This is the journal of my endeavours to grow a range of fruit, veg and flowers from seed, grow organically, and my attempts to create a personal paradise with 1/2 acre of maintained gardens and 1/2 acre wild meadows. Northern Ireland's average daily high temperatures are 18 °C (64 °F) in July and 6 °C (43 °F) in January. Soil type: Clay

Thursday, 19 April 2012

Garden Challenge 1

Tired looking Bergenia (above and below).
I suppose every garden has its problem areas or challenges! I've various problems in the garden from overgrown plants to weed issues.

Currently I'm working on a corner of the walled garden I'm not happy with. The soil in this area is heavy clay and the main issues for this area are:

1. Bergenia (pictured left and below) have multiplied into a large patch and are no longer productive.
2. A mix match of plants in this area.
3.  A large shrub rose that I feel doesn't offer anything to the area. It's white flowers are insignificant.

The following photos capture this 'challenging' area and your views / suggestions are welcome!
Above: An overview of the area and the 'problem corner' highlighted. 
I'm thinking of removing the shrub rose and other shrub from the area - this will be quite a big job (which  I would not look forward to). Should I remove these?
The area from a different view. The bergenia (pictured above) have spread over the years but have only three poorly looking flowers. They also provide a snail hotel in the garden.
Should I remove them completely?
This is what healthy bergenia should look like. 
Back to the photo of the area. This is an area of the garden that is highly visible and should be more appealing. Any ideas welcome!


  1. First I must say what a lovely garden you have Kelli - right now I'll offer a suggestion. May be you could dig up the Bergenias and split them then may be they would flower again. As to the rosebush - well I'm loathe to remove anything from my own garden so I won't suggest that either, maybe you could move that and the shrub and put in something that you would appreciate more.

  2. I'm perhaps the least qualified person to advise on flower gardens, Kelli, but even I know that dividing and re-planting things often re-invigorates them, so that's what I'd do with the Bergenia. The rose shrub looks like one of those Old English Roses. If it is, I can tell you that it is likely to be very difficult to move!

  3. I don't know anything about bergenias, but perhaps they're just congested. Dividing may be the answer.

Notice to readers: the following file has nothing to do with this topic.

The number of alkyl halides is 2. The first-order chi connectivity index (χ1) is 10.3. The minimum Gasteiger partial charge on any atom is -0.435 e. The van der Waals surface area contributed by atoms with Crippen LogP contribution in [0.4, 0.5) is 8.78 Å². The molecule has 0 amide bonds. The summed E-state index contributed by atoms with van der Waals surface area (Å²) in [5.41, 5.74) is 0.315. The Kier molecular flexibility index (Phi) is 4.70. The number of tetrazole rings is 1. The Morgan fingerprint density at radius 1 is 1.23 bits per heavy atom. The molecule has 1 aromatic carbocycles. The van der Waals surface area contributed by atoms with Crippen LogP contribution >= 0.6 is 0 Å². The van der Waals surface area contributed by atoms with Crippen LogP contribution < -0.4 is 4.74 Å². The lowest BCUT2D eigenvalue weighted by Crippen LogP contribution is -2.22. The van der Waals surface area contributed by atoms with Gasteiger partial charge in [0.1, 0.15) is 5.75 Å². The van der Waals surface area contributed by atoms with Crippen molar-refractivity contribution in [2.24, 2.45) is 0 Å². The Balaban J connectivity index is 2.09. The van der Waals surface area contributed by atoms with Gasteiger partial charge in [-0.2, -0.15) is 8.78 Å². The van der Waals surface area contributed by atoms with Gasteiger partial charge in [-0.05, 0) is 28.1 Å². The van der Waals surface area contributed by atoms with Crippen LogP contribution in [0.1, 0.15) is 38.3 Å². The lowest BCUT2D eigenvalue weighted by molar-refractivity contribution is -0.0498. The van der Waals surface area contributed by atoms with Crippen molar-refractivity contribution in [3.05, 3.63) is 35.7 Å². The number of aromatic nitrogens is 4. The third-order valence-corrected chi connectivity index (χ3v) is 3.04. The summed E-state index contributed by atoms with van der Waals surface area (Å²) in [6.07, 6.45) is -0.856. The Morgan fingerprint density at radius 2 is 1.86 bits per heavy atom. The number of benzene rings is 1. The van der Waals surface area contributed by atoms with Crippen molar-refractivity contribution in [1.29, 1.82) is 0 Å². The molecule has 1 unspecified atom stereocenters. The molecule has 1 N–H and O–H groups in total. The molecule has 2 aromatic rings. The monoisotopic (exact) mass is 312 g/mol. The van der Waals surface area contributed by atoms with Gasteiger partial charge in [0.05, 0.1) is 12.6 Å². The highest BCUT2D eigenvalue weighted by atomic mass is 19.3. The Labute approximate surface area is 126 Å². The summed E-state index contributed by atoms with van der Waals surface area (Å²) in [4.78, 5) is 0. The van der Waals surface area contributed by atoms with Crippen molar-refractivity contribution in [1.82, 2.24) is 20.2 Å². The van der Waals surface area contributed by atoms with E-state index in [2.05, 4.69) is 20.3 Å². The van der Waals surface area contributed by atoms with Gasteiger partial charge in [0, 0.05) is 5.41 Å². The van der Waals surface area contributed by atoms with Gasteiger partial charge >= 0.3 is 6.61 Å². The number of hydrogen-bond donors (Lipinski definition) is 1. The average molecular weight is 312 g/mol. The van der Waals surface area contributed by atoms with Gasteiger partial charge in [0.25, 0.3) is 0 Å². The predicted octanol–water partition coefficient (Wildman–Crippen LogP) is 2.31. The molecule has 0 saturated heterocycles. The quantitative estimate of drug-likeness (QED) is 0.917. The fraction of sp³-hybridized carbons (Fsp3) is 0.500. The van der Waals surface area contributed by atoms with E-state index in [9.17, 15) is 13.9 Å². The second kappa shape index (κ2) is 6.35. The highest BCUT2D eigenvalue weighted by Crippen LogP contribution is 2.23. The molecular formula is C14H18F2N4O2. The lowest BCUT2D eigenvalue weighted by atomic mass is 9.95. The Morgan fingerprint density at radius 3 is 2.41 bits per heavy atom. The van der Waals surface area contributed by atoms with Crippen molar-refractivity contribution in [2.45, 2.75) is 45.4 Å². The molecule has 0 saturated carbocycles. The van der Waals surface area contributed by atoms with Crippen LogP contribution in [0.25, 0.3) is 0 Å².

4. I agree with Elaine about the Bergenias, keep the youngest growths and throw the rest away. It's hard I know.
    As regards the shrub and the shrub rose, I have often read that it is good garden practice to remove any plant that no longer earns its place in the garden. Whilst I agree with this entirely, I personally find it very hard to achieve, and still have many plants waiting on death row. Good luck with whatever you decide to do.

  5. I agree with the suggestions to split the bergenia - the centre often does die off.

    As for the shrubs - if you don't like them and they are not proving their worth have them out and treat it as a chance to buy something new that you will love and that will repay you!

  6. If you have the rose shrub and the other one out, maybe hire someone to remove it. It might prove very difficult and they would have heavier equipment to do the job. Or you could just cut them
    way back, fertilize and see if new growth made them flower more and look more appealing. If you just removed the shrub and not the rose, then you could prune it, plant another more beautiful rose where the shrub was and see if the two together make a better show. Your garden is awfully pretty in the photo anyhow!!!

  7. It's so pretty! I would have never noticed the "problem area"! After you get the bergenia blooming again, then I would take another look at it. Maybe you just need something bigger in that corner to balance out the planting on the right side of the bench. Photoshop might be a good option to try before you take things out. Good luck with whatever you decide.

  8. I was enjoying your garden view that I got distracted and did not notice the problem corner. I am not expert in growing the flowers you mentioned. But I hope you get some good advice.

  9. What about trying to use a flowering evergreen bush? One of my favorites is virburnum. :)

  10. I can't tell you how jealous I am that your begonias are doing well! I have quite sandy soil and our temps get a bit warmer in Sydney so I haven't had much success growing them here. But Like everyone else I think split them up. Put them in pots until they have earned there place back in the garden.

    I don't like roses here as it is too humid and they always get covered in black spot. If you don't like it trash it I say. What about a dogwood in the back for winter colour, some peonies in the front(I say this because I can't grow these either and they were a favourite of mine when I used to work in London). Euphorbas, hellebores, salvia, iris, daylilly are all good value. Do tell us what you got up to